Step 3 – Disconnect the outlet hoses and inlet hose on your radiator. Unhook the outlet hoses and inlet hose on the oil cooler as well. You will see clamps on the wire harness that is attached to the fan shroud. Unhook those, as well as the fan motor’s connector.

Step 4 – Take out the bolts on the fan mount, along with the fan itself and the motor. Reach into the engine compartment and remove your radiator assembly. Your fan is currently connected to the old radiator. Disconnect it and attach it to the replacement radiator.

Step 5 – Now gradually, conscientiously push your replacement radiator into the engine compartment. Tighten your radiator and fan bolts and clamps.

Step 6 – Returning to the wire harness on the fan shroud, reattach its clamps. Rehook the fan motor’s connector. Reinstall the inlet and outlet hoses on the oil cooler, and reinstall the inlet and outlet hoses on the radiator. Grab your reverse battery connector and reattach it.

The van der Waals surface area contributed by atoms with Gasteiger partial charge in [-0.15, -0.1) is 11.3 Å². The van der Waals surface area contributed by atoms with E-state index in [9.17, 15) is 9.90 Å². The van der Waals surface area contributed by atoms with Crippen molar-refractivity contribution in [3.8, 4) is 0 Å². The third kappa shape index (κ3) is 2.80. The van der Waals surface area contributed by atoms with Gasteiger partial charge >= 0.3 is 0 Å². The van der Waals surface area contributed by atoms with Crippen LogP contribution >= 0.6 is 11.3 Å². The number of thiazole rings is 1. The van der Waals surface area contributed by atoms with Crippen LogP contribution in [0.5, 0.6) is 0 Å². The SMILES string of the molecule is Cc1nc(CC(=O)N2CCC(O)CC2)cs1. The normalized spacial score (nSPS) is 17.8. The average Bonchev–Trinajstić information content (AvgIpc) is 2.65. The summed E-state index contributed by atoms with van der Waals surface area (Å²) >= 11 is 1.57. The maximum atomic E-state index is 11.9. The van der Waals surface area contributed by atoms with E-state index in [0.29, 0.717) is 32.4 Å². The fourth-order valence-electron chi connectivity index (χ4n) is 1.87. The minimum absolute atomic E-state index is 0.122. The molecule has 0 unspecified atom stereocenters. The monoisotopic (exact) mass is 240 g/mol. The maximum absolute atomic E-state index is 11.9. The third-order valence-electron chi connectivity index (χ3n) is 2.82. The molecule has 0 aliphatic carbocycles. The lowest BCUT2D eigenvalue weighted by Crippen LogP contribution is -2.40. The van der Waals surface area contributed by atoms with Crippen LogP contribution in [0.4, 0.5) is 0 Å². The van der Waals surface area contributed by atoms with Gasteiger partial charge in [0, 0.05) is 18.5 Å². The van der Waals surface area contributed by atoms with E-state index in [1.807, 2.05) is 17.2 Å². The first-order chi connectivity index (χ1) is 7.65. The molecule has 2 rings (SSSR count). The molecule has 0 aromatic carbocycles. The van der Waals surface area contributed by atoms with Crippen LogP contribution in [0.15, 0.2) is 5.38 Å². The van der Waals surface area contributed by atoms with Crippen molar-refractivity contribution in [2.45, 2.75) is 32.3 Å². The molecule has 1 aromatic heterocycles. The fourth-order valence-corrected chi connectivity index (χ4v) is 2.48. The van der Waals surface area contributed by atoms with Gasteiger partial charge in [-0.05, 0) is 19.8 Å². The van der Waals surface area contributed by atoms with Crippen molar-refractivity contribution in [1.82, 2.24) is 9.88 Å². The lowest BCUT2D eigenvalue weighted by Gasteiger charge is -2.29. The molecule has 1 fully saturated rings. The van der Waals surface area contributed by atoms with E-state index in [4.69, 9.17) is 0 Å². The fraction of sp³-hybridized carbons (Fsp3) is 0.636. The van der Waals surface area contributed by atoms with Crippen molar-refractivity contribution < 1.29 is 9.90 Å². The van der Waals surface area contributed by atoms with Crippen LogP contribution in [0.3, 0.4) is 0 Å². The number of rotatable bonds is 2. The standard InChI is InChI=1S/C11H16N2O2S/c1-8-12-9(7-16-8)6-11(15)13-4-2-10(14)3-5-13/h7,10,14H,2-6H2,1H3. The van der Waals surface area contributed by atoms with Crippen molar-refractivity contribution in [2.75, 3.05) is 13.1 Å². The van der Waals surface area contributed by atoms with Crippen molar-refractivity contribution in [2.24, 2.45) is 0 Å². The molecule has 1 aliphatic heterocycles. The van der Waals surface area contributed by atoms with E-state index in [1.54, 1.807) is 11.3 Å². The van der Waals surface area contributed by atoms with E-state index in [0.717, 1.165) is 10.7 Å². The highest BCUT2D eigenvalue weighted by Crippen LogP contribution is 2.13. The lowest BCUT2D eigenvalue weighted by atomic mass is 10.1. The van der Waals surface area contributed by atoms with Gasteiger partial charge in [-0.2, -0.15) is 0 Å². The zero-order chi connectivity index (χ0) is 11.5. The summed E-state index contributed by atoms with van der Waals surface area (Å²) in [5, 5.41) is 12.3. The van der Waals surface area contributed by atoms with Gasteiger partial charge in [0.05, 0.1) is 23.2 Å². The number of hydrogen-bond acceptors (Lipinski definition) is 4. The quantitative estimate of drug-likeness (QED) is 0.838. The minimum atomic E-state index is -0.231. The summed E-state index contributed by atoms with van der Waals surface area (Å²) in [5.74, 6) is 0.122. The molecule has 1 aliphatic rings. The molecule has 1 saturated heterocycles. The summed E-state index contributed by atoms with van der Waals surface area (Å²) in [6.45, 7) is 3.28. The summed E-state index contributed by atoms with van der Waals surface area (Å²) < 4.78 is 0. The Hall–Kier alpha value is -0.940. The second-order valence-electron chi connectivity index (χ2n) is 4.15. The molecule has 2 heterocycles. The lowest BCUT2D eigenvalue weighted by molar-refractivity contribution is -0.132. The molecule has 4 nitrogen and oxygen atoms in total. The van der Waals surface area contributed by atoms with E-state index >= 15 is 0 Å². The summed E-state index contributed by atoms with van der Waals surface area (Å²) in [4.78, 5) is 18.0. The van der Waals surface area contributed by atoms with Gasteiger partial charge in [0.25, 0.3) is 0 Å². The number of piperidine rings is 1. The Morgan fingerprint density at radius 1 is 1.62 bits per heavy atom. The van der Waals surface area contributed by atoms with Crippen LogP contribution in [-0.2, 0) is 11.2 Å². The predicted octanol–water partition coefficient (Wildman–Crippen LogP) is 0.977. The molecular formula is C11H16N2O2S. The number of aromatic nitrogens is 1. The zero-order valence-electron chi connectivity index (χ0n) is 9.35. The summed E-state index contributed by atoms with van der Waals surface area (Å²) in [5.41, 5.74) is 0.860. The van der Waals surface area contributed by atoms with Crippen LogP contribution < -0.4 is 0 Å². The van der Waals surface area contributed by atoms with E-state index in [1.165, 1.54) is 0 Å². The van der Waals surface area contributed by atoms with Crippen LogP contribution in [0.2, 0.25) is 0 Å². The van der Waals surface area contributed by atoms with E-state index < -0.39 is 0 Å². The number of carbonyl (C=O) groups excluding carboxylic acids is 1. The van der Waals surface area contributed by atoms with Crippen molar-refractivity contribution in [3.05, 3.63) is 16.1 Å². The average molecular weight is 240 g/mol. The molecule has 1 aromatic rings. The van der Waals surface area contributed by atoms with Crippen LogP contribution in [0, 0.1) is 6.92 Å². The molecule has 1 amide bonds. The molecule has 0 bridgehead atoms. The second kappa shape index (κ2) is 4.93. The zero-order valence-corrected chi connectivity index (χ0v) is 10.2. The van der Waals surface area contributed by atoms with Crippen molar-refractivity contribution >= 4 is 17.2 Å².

Step 7 – Using a mixture of 1-part distilled water and 1-part engine coolant (half each), fill the radiator. Note: Pour coolant into your radiator gradually so that there are no air pockets created.

Step 8 – Go ahead and start your car. You want to actually warm up the engine so that any excess air can escape from the vehicle. Shut off the car again. Bring your coolant back up to the top.

Sustainability Tip: As long as your engine coolant is not contaminated and is relatively fresh, you can reuse it – which is the environmentally friendly way to go. “If you choose not to reuse it,” suggested It Still Runs, “take it to a garage or hazardous waste facility where it can be disposed of properly.”